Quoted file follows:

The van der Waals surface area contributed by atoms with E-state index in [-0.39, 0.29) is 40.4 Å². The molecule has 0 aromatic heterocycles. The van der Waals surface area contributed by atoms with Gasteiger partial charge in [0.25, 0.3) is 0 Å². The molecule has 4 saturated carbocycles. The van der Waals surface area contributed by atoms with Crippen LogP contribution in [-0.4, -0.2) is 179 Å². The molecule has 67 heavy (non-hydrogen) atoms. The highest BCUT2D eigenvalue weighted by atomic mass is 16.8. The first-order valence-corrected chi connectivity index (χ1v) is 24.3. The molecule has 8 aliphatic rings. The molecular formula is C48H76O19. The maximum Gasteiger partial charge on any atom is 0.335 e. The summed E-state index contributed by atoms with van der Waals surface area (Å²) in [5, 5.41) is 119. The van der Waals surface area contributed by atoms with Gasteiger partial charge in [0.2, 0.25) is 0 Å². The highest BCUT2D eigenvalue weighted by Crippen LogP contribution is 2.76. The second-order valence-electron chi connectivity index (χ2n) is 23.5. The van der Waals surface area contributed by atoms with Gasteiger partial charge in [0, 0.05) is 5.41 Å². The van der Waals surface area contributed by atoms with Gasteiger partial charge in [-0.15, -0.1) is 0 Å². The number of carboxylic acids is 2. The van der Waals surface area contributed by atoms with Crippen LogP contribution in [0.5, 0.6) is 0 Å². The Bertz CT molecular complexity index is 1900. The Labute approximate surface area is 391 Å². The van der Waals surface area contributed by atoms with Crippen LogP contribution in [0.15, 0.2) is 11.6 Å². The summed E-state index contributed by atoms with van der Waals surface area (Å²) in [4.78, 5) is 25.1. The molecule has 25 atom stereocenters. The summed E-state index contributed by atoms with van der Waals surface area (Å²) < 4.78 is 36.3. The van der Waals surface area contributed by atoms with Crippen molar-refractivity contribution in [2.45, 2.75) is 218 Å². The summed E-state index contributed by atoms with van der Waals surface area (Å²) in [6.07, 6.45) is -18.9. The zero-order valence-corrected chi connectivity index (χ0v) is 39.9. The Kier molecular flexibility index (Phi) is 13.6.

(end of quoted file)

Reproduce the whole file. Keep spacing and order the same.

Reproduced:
The van der Waals surface area contributed by atoms with E-state index in [-0.39, 0.29) is 40.4 Å². The molecule has 0 aromatic heterocycles. The van der Waals surface area contributed by atoms with Gasteiger partial charge in [0.25, 0.3) is 0 Å². The molecule has 4 saturated carbocycles. The van der Waals surface area contributed by atoms with Crippen LogP contribution in [-0.4, -0.2) is 179 Å². The molecule has 67 heavy (non-hydrogen) atoms. The highest BCUT2D eigenvalue weighted by atomic mass is 16.8. The first-order valence-corrected chi connectivity index (χ1v) is 24.3. The molecule has 8 aliphatic rings. The molecular formula is C48H76O19. The maximum Gasteiger partial charge on any atom is 0.335 e. The summed E-state index contributed by atoms with van der Waals surface area (Å²) in [5, 5.41) is 119. The van der Waals surface area contributed by atoms with Gasteiger partial charge in [0.2, 0.25) is 0 Å². The highest BCUT2D eigenvalue weighted by Crippen LogP contribution is 2.76. The second-order valence-electron chi connectivity index (χ2n) is 23.5. The van der Waals surface area contributed by atoms with Gasteiger partial charge in [0, 0.05) is 5.41 Å². The van der Waals surface area contributed by atoms with Gasteiger partial charge in [-0.15, -0.1) is 0 Å². The number of carboxylic acids is 2. The van der Waals surface area contributed by atoms with Crippen LogP contribution in [0.5, 0.6) is 0 Å². The Bertz CT molecular complexity index is 1900. The Labute approximate surface area is 391 Å². The van der Waals surface area contributed by atoms with Crippen LogP contribution in [0.15, 0.2) is 11.6 Å². The summed E-state index contributed by atoms with van der Waals surface area (Å²) in [4.78, 5) is 25.1. The molecule has 25 atom stereocenters. The summed E-state index contributed by atoms with van der Waals surface area (Å²) < 4.78 is 36.3. The van der Waals surface area contributed by atoms with Crippen molar-refractivity contribution in [2.45, 2.75) is 218 Å². The summed E-state index contributed by atoms with van der Waals surface area (Å²) in [6.07, 6.45) is -18.9. The zero-order valence-corrected chi connectivity index (χ0v) is 39.9. The Kier molecular flexibility index (Phi) is 13.6.